Farmers show resilience in spades

Farmer Walking In A Greenhouse With Digital Tablet In Hand

Farmers continue to juggle new environmental regulations, extreme weather events, increased compliance requirements, changing consumer preferences, and advances in agri technology. Dave Handley, General Manager of Agribusiness, takes a look at what is currently unfolding in the agribusiness sector. 

The agribusiness sector is facing the winds of change on a stronger and more frequent basis. Those who adapt quickly will thrive, as they assess and manage the opportunities (future proofing their farm for years to come) while carefully managing the challenges (staff shortages, increasing costs).

The challenges

One of the biggest challenges is the speed and significance of change. How farmers manage and respond to this from both an action and mindset perspective will be key.

At some point, every business owner faces into tough times, and the difficult decisions that come with it. Being able to effectively manage challenges (make clear decisions, lead staff and deal with your own worries) is what differentiates strong leaders from the rest.

The agri sector has some great leaders, and they continue to face into change on behalf of the wider sector. Everyone needs to play their part though, whether actively or through support of those representing the sector.

Through all of this, we know that one of the real keys to success is farmers continuing to have the appropriate mindset to deal with change.

Being resilient

Resilience is our ability to rebound positively from setbacks, to be flexible, have a strong sense of self-belief, persevere through challenges, and respond to situations effectively with focus and presence of mind.

Many of the farmers I’ve spoken to (including my Dad), openly share what has worked for them ‘when the going gets tough’:

  • Having a chat to family, friends, and others.
  • Speaking to business owners who may be having similar challenges.
  • Focusing on the small wins you are having.
  • Setting short-term achievable goals.
  • Ensuring that you celebrate each success.

Resilience also means looking after yourself. Having some time off farm and getting away for a night or holiday to recharge the batteries and spend time with family.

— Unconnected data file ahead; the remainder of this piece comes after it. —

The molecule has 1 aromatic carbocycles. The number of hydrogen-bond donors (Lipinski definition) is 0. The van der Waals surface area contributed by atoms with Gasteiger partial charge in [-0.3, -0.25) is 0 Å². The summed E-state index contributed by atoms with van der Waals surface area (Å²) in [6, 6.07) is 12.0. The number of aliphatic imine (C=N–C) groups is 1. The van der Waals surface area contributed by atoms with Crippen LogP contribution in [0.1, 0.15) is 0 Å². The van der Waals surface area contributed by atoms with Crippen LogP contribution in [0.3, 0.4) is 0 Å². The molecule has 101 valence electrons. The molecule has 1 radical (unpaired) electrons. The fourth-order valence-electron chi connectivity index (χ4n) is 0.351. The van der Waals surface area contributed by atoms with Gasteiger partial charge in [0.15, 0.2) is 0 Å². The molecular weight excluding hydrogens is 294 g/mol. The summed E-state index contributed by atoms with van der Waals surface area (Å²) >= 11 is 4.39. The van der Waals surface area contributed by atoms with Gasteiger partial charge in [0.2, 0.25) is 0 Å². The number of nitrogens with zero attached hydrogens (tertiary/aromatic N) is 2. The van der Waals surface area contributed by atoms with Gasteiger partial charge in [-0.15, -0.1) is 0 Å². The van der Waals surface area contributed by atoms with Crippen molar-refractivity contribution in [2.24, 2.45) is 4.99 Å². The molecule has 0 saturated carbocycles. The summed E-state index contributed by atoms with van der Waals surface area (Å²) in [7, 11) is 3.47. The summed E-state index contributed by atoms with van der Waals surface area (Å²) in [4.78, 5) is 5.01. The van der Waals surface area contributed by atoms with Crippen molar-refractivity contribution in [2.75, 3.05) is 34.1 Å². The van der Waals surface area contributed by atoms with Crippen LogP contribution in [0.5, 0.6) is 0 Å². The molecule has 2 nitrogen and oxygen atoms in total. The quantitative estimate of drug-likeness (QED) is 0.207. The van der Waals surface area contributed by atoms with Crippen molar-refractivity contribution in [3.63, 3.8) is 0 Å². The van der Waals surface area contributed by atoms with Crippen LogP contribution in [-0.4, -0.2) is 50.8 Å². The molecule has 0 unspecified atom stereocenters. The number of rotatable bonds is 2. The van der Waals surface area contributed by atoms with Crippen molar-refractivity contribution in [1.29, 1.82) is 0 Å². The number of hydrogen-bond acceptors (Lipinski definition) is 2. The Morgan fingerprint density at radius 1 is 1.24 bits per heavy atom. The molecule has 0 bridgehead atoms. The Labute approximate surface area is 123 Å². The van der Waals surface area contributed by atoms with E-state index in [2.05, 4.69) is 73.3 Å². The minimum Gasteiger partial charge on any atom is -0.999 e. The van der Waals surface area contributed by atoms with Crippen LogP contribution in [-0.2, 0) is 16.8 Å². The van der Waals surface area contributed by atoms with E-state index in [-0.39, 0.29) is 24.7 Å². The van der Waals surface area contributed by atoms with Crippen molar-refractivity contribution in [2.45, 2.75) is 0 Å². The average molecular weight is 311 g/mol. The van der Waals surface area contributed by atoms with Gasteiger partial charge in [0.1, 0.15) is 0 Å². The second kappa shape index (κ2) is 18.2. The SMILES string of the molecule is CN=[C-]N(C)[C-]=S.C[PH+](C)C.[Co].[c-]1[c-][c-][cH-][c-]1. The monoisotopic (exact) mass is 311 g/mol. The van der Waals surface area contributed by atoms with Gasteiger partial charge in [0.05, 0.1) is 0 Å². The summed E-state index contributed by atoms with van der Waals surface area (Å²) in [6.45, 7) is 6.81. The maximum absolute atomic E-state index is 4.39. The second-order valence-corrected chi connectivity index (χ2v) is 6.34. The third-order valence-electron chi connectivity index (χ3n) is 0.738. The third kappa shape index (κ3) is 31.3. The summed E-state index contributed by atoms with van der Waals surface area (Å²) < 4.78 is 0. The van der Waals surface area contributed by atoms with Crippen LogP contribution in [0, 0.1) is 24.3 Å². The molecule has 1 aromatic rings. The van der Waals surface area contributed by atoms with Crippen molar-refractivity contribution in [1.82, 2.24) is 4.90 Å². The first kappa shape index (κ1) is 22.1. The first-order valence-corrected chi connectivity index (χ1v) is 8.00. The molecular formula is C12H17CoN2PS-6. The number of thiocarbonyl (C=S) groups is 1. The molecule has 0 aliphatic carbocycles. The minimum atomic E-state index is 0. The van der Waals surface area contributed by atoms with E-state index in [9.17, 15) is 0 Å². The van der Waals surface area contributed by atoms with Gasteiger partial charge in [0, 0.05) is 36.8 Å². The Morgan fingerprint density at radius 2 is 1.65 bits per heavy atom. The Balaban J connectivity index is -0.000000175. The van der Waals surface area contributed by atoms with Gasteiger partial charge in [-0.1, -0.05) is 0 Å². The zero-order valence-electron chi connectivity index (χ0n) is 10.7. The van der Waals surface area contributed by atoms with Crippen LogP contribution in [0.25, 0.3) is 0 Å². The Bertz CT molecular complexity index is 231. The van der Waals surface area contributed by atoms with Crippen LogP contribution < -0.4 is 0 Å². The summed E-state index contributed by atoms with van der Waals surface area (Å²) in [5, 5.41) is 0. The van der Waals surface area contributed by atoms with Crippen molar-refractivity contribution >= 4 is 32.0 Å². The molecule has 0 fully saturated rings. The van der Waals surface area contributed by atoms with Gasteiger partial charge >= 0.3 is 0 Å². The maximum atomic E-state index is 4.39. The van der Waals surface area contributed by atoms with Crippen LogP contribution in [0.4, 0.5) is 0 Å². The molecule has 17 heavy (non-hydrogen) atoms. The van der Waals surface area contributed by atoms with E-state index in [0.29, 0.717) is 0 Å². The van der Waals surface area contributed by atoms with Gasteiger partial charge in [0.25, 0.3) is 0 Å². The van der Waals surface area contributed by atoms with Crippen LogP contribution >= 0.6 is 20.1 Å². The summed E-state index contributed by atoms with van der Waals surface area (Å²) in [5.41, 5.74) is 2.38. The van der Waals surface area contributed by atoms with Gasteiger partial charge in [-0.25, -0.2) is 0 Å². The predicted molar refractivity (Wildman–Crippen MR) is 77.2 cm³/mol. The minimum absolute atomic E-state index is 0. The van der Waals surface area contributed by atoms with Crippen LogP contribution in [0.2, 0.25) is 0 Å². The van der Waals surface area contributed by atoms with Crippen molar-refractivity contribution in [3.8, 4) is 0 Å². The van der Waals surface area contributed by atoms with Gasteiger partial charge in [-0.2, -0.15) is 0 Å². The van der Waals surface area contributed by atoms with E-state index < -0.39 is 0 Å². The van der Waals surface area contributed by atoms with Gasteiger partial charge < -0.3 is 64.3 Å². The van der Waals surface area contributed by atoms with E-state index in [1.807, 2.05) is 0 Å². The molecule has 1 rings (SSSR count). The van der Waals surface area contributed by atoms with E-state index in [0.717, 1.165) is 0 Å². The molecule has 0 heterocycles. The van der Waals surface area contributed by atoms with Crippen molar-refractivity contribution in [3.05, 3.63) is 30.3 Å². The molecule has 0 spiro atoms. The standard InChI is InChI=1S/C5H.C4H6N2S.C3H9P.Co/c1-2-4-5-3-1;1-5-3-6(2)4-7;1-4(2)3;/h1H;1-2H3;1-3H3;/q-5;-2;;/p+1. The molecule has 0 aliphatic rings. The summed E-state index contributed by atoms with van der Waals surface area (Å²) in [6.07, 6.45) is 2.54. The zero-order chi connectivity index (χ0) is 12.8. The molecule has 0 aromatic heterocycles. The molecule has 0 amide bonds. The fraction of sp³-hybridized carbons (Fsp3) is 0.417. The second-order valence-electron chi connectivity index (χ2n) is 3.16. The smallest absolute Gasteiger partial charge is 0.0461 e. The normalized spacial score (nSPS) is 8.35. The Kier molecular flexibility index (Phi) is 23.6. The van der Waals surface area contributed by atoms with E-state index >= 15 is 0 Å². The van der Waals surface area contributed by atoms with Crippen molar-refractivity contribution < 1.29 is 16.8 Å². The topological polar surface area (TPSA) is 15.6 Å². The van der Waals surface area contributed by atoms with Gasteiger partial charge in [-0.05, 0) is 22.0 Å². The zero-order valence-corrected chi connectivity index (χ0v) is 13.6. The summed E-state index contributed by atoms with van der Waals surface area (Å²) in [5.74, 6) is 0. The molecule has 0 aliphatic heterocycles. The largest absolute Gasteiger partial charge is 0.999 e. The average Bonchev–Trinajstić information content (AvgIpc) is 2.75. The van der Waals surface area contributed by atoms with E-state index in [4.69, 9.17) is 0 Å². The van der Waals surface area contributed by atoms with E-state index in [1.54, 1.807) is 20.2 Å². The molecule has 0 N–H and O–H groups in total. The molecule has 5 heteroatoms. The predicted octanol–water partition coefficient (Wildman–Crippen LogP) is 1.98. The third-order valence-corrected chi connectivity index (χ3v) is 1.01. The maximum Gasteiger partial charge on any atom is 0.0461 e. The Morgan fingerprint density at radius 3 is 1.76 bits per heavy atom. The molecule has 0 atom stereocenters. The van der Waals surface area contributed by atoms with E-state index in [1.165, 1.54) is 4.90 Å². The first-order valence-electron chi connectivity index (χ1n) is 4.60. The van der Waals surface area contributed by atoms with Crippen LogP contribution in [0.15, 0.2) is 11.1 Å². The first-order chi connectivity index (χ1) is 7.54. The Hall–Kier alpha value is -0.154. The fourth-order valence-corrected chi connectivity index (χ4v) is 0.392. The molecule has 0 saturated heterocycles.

Who can help?

It’s not often you hear of those who run a farming business, or any other business, who don’t ask others for help or advice at some point. This has never been more evident than what businesses have experienced in the last few years in dealing with COVID-19.

Continuing to be resilient also means you know who can help when you need it:

  • A good first port of call is the Rural Support Trust who have local, rural people who know first-hand how severe drought or flooding, problems with staff, or financial pressures can be.
  • Have a chat to one of your business advisers who you trust, whether it be your accountant, lawyer, bank manager, or farm consultant.
  • Tap into mentoring from Business Mentors New Zealand.
  • Set up an advisory board or Board of Directors

If you know of friends or family of other farmers who may be having a tough time, reach out to them to ask if they’re ok and what you can do to help.

Have a plan

There is an old saying that is still so relevant to us all, ‘By failing to plan, you are planning to fail’.

If you have a plan, then it’s a heck of a lot easier to deal with change and challenges. Many famers have encountered a drought, severe flooding, or maybe the loss of key people at some point. I bet that most of them learnt a lot going through that, and have a clear plan should they face into that situation again.

For farmers, having a plan not only means a farm plan but also a financial plan and environmental plan. At BNZ we want to ensure that we do our part in working with and helping our farmers. We aim to continue to think of practical ways that we can help:

Farmers have faced and will continue to face both challenges and opportunities. Farmers held strong during COVID-19 and showed the rest of NZ why they, and their farming businesses, continue to be so critical to NZ’s economic wellbeing.

Being resilient and facing into constant change is what farmers do best, and that’s exactly why I believe they have resilience in spades.

Any views expressed in this article are the personal views of Dave Handley and do not necessarily represent the views of BNZ, or its related entities. This article is solely for information purposes and is not intended to be financial advice. If you need help, please contact BNZ or your financial adviser. Neither BNZ nor any person involved in this article accepts any liability for any direct or indirect loss or damage arising out of the use of, or reliance on, all or any part of the content.

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